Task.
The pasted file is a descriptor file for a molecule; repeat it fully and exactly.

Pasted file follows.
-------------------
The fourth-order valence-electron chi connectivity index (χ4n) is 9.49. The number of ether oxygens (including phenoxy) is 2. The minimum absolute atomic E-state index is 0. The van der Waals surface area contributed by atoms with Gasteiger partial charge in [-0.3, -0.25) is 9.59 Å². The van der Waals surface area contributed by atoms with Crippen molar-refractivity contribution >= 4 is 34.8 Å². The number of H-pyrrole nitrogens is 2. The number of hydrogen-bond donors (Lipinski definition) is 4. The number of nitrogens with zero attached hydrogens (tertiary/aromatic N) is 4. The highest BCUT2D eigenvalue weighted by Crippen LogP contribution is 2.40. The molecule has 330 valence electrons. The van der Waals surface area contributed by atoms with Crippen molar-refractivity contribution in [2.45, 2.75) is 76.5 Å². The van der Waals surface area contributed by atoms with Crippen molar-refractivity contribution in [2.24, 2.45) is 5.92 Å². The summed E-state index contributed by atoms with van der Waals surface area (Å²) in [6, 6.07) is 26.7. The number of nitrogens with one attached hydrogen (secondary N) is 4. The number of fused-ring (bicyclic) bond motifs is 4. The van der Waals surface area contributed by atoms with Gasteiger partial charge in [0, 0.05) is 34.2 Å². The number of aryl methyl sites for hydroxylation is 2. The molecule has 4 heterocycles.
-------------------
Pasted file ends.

The fourth-order valence-electron chi connectivity index (χ4n) is 9.49. The number of ether oxygens (including phenoxy) is 2. The minimum absolute atomic E-state index is 0. The van der Waals surface area contributed by atoms with Gasteiger partial charge in [-0.3, -0.25) is 9.59 Å². The van der Waals surface area contributed by atoms with Crippen molar-refractivity contribution >= 4 is 34.8 Å². The number of H-pyrrole nitrogens is 2. The number of hydrogen-bond donors (Lipinski definition) is 4. The number of nitrogens with zero attached hydrogens (tertiary/aromatic N) is 4. The highest BCUT2D eigenvalue weighted by Crippen LogP contribution is 2.40. The molecule has 330 valence electrons. The van der Waals surface area contributed by atoms with Crippen molar-refractivity contribution in [2.45, 2.75) is 76.5 Å². The van der Waals surface area contributed by atoms with Crippen molar-refractivity contribution in [2.24, 2.45) is 5.92 Å². The summed E-state index contributed by atoms with van der Waals surface area (Å²) in [6, 6.07) is 26.7. The number of nitrogens with one attached hydrogen (secondary N) is 4. The number of fused-ring (bicyclic) bond motifs is 4. The van der Waals surface area contributed by atoms with Gasteiger partial charge in [0, 0.05) is 34.2 Å². The number of aryl methyl sites for hydroxylation is 2. The molecule has 4 heterocycles.